Concern over secret City Hall talks on future of £20m worth of Norwich contracts

PUBLISHED: 17:26 08 October 2018 | UPDATED: 18:14 08 October 2018

Denise Carlo, leader of the Green group at Norwich City Council. Pic: Denise Bradley.

Denise Carlo, leader of the Green group at Norwich City Council. Pic: Denise Bradley.

©Archant Photographic 2008

Concern has been expressed that the future of hundreds of jobs and millions of pounds of taxpayers’ money is to be discussed behind closed doors this week.

Photo: Nick Butcher.Photo: Nick Butcher.

As reported, further talks about how millions of pounds worth of contracts for Norwich services, including looking after council homes, street cleaning and tending parks, are provided will take place on Wednesday - in secret.

Norwich City Council currently has four contracts with Norse, an arms-length company owned by Norfolk County Council, to provide those services, worth £20m a year.

But, at the start of the summer City Hall chief executive Laura McGillivray wrote to Norse signalling the council’s “strong intention” for the council to provide the services itself, rather than through the contractor.

There are still more than three years left to run on the contracts and it is not yet clear how much it would cost the city council to break them.

But, at a meeting of the city council’s Labour-controlled cabinet on Wednesday, the issue will be debated, although the public and press will not be allowed to hear the debate.

The issue is being discussed “below the line”, with the council saying it needs to be discussed in secret because confidential information will be revealed.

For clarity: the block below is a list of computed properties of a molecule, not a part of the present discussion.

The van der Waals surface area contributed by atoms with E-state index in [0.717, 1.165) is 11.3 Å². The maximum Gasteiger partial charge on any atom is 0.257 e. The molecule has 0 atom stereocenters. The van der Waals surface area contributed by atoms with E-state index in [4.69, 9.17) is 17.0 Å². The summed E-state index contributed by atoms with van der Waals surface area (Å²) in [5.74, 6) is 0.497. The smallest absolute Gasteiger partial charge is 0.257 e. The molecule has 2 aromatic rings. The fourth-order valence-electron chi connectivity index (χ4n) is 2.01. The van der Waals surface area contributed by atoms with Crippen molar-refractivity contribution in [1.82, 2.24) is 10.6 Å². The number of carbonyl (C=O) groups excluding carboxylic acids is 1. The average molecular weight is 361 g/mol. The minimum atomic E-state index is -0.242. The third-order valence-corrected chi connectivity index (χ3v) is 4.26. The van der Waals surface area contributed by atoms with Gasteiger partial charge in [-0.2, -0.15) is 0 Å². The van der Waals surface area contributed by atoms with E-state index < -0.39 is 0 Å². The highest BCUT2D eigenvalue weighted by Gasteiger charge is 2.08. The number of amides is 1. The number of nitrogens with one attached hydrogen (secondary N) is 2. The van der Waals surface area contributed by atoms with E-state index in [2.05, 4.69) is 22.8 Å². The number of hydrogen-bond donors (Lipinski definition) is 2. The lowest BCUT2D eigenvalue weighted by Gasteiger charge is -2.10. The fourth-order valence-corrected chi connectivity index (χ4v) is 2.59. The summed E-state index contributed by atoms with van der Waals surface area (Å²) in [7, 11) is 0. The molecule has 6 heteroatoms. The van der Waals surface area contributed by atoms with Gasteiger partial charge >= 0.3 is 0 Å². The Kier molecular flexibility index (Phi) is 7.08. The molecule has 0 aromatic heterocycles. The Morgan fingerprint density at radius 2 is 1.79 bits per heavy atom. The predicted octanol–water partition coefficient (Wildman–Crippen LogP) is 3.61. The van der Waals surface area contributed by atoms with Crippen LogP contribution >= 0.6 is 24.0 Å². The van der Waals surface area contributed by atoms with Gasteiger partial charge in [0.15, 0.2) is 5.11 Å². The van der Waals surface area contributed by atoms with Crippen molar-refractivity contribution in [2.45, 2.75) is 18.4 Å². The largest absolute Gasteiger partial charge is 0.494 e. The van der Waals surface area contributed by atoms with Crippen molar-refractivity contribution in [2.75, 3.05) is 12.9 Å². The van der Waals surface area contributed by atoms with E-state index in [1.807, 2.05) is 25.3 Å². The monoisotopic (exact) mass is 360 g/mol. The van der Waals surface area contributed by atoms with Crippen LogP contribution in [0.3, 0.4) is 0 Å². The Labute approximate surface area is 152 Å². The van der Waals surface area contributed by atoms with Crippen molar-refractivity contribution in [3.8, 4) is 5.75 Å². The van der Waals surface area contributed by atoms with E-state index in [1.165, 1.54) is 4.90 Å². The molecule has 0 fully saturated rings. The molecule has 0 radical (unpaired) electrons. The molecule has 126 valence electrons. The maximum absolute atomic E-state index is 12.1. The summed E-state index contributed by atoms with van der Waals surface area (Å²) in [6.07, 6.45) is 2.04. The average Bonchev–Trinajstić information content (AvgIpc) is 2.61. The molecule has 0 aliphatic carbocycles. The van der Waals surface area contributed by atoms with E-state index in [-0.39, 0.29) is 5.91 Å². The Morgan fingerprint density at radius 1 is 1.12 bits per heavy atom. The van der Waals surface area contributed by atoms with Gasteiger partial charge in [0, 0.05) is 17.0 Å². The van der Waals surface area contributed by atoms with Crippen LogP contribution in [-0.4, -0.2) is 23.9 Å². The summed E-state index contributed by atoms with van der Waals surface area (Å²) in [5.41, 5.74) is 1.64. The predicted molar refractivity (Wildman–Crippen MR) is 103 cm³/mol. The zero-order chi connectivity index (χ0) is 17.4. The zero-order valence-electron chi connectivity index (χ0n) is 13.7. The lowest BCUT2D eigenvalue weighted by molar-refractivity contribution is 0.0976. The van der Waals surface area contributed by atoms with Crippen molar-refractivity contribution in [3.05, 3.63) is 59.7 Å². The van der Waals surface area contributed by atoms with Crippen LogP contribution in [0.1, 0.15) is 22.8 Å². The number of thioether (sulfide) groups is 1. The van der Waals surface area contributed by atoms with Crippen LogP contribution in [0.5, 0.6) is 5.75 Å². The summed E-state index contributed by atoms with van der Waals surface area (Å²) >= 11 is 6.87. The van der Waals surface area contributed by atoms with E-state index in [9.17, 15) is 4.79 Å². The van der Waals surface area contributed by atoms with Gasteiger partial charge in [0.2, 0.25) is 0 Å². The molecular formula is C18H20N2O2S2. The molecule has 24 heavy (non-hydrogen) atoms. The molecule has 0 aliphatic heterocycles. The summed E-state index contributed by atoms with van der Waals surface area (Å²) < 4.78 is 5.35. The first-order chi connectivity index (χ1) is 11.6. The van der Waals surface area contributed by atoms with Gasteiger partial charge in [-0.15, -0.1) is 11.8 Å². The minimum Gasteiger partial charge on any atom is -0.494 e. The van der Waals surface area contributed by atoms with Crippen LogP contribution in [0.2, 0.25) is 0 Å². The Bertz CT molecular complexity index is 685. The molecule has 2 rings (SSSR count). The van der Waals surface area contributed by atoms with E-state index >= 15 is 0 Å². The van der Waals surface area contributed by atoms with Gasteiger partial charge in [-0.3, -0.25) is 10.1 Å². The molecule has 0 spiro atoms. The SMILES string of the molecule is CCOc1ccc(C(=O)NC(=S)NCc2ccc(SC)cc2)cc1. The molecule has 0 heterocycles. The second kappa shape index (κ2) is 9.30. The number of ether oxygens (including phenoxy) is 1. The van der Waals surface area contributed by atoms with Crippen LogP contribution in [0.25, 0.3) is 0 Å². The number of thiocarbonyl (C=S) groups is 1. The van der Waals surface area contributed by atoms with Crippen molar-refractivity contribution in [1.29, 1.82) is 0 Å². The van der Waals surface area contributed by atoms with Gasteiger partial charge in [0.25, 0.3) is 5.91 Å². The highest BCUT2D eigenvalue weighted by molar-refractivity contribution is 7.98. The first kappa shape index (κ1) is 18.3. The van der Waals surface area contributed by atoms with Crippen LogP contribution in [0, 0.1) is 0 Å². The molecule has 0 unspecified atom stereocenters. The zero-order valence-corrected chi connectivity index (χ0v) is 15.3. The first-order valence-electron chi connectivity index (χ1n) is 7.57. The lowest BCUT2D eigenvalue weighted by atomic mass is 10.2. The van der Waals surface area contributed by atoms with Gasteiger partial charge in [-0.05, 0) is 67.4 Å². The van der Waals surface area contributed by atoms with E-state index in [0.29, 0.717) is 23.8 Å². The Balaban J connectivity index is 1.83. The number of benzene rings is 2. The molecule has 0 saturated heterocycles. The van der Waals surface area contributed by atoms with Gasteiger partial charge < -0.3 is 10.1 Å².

However, Denise Carlo, leader of the Green opposition group at City Hall, said there was a need for transparency.

She said: “It’s important to maintain confidentiality in certain financial situations. However, with regard to a decision as far-reaching as this and one which will affect hundreds of employees directly, as well as all the residents of the city who depend on delivery of these important services, the council must act in a transparent way so that taxpayers’ money is not wasted.

“Green councillors have plenty of questions to ask behind the scenes, and we will be doing so. We just wish it were possible to make the questions and the answers public.

“Current Norse employees will be worried about the future of their jobs and any affect these changes might have on their pensions or working conditions.”

The council has previously said the 400 workers would be transferred to them from Norse, if the change goes ahead.

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